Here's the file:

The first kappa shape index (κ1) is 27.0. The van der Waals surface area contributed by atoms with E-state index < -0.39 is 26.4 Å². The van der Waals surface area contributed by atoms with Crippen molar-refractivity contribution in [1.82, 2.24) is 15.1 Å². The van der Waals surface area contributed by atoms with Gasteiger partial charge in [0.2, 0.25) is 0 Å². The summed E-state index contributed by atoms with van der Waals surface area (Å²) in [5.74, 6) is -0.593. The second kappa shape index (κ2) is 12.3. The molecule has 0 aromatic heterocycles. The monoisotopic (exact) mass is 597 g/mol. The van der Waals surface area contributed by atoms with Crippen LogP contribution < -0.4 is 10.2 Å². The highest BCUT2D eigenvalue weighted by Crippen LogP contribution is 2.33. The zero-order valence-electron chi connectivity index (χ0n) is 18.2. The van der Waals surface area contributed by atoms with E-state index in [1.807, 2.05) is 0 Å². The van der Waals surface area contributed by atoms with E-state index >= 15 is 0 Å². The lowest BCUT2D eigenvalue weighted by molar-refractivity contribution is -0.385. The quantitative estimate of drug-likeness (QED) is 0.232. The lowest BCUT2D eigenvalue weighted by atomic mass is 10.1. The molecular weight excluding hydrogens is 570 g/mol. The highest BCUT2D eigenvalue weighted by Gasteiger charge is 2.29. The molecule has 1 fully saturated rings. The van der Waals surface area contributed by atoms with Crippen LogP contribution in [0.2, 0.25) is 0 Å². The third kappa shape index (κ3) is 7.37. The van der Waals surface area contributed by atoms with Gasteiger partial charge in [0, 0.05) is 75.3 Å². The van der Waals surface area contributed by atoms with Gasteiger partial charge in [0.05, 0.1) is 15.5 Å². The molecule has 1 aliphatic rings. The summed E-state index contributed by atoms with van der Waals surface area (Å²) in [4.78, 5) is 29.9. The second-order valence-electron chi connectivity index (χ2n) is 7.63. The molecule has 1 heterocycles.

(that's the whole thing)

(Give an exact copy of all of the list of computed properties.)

The first kappa shape index (κ1) is 27.0. The van der Waals surface area contributed by atoms with E-state index < -0.39 is 26.4 Å². The van der Waals surface area contributed by atoms with Crippen molar-refractivity contribution in [1.82, 2.24) is 15.1 Å². The van der Waals surface area contributed by atoms with Gasteiger partial charge in [0.2, 0.25) is 0 Å². The summed E-state index contributed by atoms with van der Waals surface area (Å²) in [5.74, 6) is -0.593. The second kappa shape index (κ2) is 12.3. The molecule has 0 aromatic heterocycles. The monoisotopic (exact) mass is 597 g/mol. The van der Waals surface area contributed by atoms with Crippen LogP contribution < -0.4 is 10.2 Å². The highest BCUT2D eigenvalue weighted by Crippen LogP contribution is 2.33. The zero-order valence-electron chi connectivity index (χ0n) is 18.2. The van der Waals surface area contributed by atoms with E-state index in [1.807, 2.05) is 0 Å². The van der Waals surface area contributed by atoms with E-state index >= 15 is 0 Å². The lowest BCUT2D eigenvalue weighted by molar-refractivity contribution is -0.385. The quantitative estimate of drug-likeness (QED) is 0.232. The lowest BCUT2D eigenvalue weighted by atomic mass is 10.1. The molecular weight excluding hydrogens is 570 g/mol. The highest BCUT2D eigenvalue weighted by Gasteiger charge is 2.29. The molecule has 1 fully saturated rings. The van der Waals surface area contributed by atoms with Crippen LogP contribution in [0.2, 0.25) is 0 Å². The third kappa shape index (κ3) is 7.37. The van der Waals surface area contributed by atoms with Gasteiger partial charge in [0, 0.05) is 75.3 Å². The van der Waals surface area contributed by atoms with Gasteiger partial charge in [0.05, 0.1) is 15.5 Å². The molecule has 1 aliphatic rings. The summed E-state index contributed by atoms with van der Waals surface area (Å²) in [4.78, 5) is 29.9. The second-order valence-electron chi connectivity index (χ2n) is 7.63. The molecule has 1 heterocycles.